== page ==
Vintage Spotlight: Plaid 70s Wool
I recently returned from the US, where I found a ton of really cool things to add to the shop. Among the massive vintage haul that I managed to secure (quite literally on my back, inside my old USAF duffle bag while I navigated the queues at O'Hare airport) were these two pieces from the 1970s. Sure, they look sort of quiet and unassuming, but they're special, and it is officially my job to tell you why.
The 1970s and early 1980s were probably the last decades that consumers were still able to find and purchase items that were manufactured and sold in-country. At that time, these garments were constructed with an eye to having the customer hold on to them a bit longer than we hold on to our clothes today. At the time of this writing, 3 out of 5 fast fashion pieces purchased will end up in a landfill within a year. I don't want to bog you down with gloomy statistics, but to read more about the fast fashion impact on the way we have come to approach our wardrobes, this article in the New York Times is an excellent summary.
The bottom line is that with outsourced fast fashion having really taken off in the 1990s, there has been a drastic, observable decline in garment quality and durability. For those of us who are old enough to remember the clothes from our childhoods (whassup GenX and beyond) - we may or may not remember the specific brands that we wore "way back then", but if you put one of these 1970s mainstream fashion pieces on, you'll soon be jolted back down memory lane by the very feel of the fabrics. Take for example, these pants, which were actually manufactured my Levis in a capsule collection called their Panatela line. While the fabric content tag is long since lost to the sands of time, I am extremely confident that these pants are a blend of acrylic and lambswool. While they are unlined, they're sturdy and have a properly-constructed, reinforced waistband that creates a really wonderfully tailored-looking, comfortable, flat-front fit. They also have a slight flare to the cuffed hem leg, giving them a modern appeal. When I tried these pants on, they fit better than any pair of modern trousers I've tried in recent memory. So much so that I literally had to have a serious talk with myself about not keeping every single piece I come across. I paired these pants with a puff sleeve Emanuel Ungaro blouse from the 1980s.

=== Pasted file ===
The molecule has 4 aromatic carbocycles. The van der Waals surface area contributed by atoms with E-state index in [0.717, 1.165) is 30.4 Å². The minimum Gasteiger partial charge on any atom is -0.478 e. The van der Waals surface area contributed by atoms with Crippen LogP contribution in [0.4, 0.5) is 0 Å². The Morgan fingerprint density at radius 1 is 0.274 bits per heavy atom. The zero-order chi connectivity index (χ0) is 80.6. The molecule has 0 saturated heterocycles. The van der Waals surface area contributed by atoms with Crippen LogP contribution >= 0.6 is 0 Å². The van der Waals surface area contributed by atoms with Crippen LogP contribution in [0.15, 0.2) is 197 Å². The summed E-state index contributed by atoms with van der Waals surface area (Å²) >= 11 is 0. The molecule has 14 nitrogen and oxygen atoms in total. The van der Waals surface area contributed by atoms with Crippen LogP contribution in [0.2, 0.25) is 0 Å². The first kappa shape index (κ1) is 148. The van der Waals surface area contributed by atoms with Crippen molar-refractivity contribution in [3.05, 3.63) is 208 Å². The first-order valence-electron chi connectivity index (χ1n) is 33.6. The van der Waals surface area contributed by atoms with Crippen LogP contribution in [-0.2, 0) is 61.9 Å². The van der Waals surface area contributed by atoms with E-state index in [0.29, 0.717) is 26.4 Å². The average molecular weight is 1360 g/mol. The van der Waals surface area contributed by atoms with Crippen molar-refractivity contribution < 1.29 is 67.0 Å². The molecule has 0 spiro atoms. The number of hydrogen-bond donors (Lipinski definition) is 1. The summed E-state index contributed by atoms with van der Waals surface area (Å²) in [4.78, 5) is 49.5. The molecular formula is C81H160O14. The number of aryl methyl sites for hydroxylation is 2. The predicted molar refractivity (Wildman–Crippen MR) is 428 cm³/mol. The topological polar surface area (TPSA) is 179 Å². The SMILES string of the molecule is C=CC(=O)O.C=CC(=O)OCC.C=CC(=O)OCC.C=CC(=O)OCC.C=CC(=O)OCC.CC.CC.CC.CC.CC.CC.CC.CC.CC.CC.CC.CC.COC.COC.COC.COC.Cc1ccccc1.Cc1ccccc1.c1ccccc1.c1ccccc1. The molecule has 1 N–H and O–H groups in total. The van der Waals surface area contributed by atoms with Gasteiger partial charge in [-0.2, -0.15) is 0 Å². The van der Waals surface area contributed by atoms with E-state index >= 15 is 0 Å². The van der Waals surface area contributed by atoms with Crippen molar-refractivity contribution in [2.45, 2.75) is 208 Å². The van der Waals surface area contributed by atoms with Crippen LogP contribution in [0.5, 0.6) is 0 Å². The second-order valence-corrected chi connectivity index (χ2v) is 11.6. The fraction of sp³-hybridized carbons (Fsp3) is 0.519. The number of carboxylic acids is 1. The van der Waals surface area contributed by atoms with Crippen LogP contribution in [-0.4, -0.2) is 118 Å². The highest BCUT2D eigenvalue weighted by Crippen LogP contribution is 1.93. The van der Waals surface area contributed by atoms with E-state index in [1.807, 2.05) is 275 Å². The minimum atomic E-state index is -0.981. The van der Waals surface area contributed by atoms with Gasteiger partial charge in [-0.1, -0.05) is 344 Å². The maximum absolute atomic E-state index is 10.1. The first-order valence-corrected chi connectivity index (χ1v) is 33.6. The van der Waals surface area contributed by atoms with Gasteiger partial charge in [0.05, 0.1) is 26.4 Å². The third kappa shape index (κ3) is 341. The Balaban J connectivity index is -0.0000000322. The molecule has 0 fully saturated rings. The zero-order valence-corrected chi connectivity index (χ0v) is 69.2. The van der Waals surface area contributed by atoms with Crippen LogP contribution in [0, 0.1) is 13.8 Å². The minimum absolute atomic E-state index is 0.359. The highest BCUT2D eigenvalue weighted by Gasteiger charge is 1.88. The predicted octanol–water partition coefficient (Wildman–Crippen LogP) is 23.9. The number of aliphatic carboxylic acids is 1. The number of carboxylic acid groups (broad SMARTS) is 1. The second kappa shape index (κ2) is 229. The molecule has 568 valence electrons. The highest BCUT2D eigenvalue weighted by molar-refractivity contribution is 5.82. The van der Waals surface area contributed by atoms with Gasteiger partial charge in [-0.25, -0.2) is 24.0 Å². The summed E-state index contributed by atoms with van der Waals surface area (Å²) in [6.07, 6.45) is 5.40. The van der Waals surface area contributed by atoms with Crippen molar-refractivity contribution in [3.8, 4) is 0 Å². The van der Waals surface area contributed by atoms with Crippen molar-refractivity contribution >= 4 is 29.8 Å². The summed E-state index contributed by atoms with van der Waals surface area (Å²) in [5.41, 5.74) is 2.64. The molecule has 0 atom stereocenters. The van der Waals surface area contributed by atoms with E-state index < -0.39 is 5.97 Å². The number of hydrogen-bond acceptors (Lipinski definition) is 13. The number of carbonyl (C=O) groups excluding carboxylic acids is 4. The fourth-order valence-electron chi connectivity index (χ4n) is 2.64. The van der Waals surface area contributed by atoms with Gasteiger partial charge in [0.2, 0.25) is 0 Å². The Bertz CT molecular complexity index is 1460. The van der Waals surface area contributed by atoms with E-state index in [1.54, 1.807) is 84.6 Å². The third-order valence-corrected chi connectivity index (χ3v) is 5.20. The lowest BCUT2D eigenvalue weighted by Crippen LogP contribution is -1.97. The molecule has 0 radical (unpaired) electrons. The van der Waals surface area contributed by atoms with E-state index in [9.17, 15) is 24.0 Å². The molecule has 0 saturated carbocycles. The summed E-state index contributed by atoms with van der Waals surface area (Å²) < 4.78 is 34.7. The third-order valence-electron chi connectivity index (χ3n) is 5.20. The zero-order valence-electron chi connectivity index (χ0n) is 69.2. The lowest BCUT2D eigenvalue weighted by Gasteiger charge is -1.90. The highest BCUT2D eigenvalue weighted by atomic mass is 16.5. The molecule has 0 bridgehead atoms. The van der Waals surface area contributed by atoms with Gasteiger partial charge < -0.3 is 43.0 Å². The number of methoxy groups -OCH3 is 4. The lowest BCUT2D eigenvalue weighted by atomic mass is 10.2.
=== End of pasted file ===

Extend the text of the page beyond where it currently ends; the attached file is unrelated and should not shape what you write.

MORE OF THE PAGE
This second piece is one of those quiet workhorse pieces that will probably still be around long after we humans have obliterated ourselves with climate change and terrible diets and all other manner of bad behaviour. This is a plaid wool tweedy jacket from 70s brand Barclay Square. This little jacket is well made in the way that you don't even see in a lot of ready to wear higher end designer clothing these days; it feels substantial to hand and keeps its shape (a rarity in fast fashion). This little jacket also has good seam and button reinforcement, and is fully-lined so it slips on and off like a dream. It has a sort of somber, dark academia vibe too; an absolutely evergreen fashion aesthetic. This little jacket will probably last quite literally forever.